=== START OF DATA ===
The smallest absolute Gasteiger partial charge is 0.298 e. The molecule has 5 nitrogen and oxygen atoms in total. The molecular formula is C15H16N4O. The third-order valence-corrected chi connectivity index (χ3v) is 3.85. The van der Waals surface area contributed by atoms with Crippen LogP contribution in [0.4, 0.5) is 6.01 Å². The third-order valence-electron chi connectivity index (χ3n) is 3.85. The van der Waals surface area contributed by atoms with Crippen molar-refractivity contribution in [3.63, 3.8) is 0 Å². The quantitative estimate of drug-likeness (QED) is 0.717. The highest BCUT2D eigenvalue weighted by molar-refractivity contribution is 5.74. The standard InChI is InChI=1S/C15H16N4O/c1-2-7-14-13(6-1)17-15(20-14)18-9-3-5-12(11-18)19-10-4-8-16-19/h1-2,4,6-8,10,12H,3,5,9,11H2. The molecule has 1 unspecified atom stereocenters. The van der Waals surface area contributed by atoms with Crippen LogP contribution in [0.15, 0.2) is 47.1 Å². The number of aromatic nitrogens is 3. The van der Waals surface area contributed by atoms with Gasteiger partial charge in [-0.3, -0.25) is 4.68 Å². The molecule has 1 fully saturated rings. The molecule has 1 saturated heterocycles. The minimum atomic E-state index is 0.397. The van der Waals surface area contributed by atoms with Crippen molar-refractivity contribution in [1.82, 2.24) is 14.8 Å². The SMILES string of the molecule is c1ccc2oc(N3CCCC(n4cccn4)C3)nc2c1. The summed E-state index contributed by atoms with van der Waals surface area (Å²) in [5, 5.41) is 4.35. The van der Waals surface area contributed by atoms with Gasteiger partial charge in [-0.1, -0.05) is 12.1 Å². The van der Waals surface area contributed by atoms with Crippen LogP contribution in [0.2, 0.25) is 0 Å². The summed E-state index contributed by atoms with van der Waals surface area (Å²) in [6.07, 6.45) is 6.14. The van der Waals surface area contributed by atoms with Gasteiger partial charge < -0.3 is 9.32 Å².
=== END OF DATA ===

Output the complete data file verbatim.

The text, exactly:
The smallest absolute Gasteiger partial charge is 0.298 e. The molecule has 5 nitrogen and oxygen atoms in total. The molecular formula is C15H16N4O. The third-order valence-corrected chi connectivity index (χ3v) is 3.85. The van der Waals surface area contributed by atoms with Crippen LogP contribution in [0.4, 0.5) is 6.01 Å². The third-order valence-electron chi connectivity index (χ3n) is 3.85. The van der Waals surface area contributed by atoms with Crippen molar-refractivity contribution in [3.63, 3.8) is 0 Å². The quantitative estimate of drug-likeness (QED) is 0.717. The highest BCUT2D eigenvalue weighted by molar-refractivity contribution is 5.74. The standard InChI is InChI=1S/C15H16N4O/c1-2-7-14-13(6-1)17-15(20-14)18-9-3-5-12(11-18)19-10-4-8-16-19/h1-2,4,6-8,10,12H,3,5,9,11H2. The molecule has 1 unspecified atom stereocenters. The van der Waals surface area contributed by atoms with Crippen LogP contribution in [0.15, 0.2) is 47.1 Å². The number of aromatic nitrogens is 3. The van der Waals surface area contributed by atoms with Gasteiger partial charge in [-0.3, -0.25) is 4.68 Å². The molecule has 1 fully saturated rings. The molecule has 1 saturated heterocycles. The minimum atomic E-state index is 0.397. The van der Waals surface area contributed by atoms with Crippen molar-refractivity contribution in [1.82, 2.24) is 14.8 Å². The SMILES string of the molecule is c1ccc2oc(N3CCCC(n4cccn4)C3)nc2c1. The summed E-state index contributed by atoms with van der Waals surface area (Å²) in [5, 5.41) is 4.35. The van der Waals surface area contributed by atoms with Gasteiger partial charge in [-0.1, -0.05) is 12.1 Å². The van der Waals surface area contributed by atoms with Crippen LogP contribution in [0.2, 0.25) is 0 Å². The summed E-state index contributed by atoms with van der Waals surface area (Å²) in [6.07, 6.45) is 6.14. The van der Waals surface area contributed by atoms with Gasteiger partial charge < -0.3 is 9.32 Å².